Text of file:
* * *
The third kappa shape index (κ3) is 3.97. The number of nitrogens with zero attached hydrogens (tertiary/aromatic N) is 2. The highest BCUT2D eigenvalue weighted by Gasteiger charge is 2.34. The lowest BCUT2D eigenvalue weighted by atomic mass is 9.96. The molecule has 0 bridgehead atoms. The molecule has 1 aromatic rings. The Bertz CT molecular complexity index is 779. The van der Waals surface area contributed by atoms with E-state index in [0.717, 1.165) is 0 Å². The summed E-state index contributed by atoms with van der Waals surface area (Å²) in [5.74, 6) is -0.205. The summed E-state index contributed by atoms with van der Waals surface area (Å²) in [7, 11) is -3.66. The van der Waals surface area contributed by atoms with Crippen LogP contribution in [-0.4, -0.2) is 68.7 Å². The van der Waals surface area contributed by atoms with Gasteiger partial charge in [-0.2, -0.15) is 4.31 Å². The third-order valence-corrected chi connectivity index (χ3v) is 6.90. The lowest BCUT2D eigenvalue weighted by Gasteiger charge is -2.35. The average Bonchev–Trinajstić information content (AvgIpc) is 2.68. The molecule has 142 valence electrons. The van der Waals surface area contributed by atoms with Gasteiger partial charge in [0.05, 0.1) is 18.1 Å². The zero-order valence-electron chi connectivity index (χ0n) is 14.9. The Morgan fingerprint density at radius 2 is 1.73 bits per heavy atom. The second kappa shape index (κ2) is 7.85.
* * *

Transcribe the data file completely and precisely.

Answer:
The third kappa shape index (κ3) is 3.97. The number of nitrogens with zero attached hydrogens (tertiary/aromatic N) is 2. The highest BCUT2D eigenvalue weighted by Gasteiger charge is 2.34. The lowest BCUT2D eigenvalue weighted by atomic mass is 9.96. The molecule has 0 bridgehead atoms. The molecule has 1 aromatic rings. The Bertz CT molecular complexity index is 779. The van der Waals surface area contributed by atoms with E-state index in [0.717, 1.165) is 0 Å². The summed E-state index contributed by atoms with van der Waals surface area (Å²) in [5.74, 6) is -0.205. The summed E-state index contributed by atoms with van der Waals surface area (Å²) in [7, 11) is -3.66. The van der Waals surface area contributed by atoms with Crippen LogP contribution in [-0.4, -0.2) is 68.7 Å². The van der Waals surface area contributed by atoms with Gasteiger partial charge in [-0.2, -0.15) is 4.31 Å². The third-order valence-corrected chi connectivity index (χ3v) is 6.90. The lowest BCUT2D eigenvalue weighted by Gasteiger charge is -2.35. The average Bonchev–Trinajstić information content (AvgIpc) is 2.68. The molecule has 142 valence electrons. The van der Waals surface area contributed by atoms with Gasteiger partial charge in [0.05, 0.1) is 18.1 Å². The zero-order valence-electron chi connectivity index (χ0n) is 14.9. The Morgan fingerprint density at radius 2 is 1.73 bits per heavy atom. The second kappa shape index (κ2) is 7.85.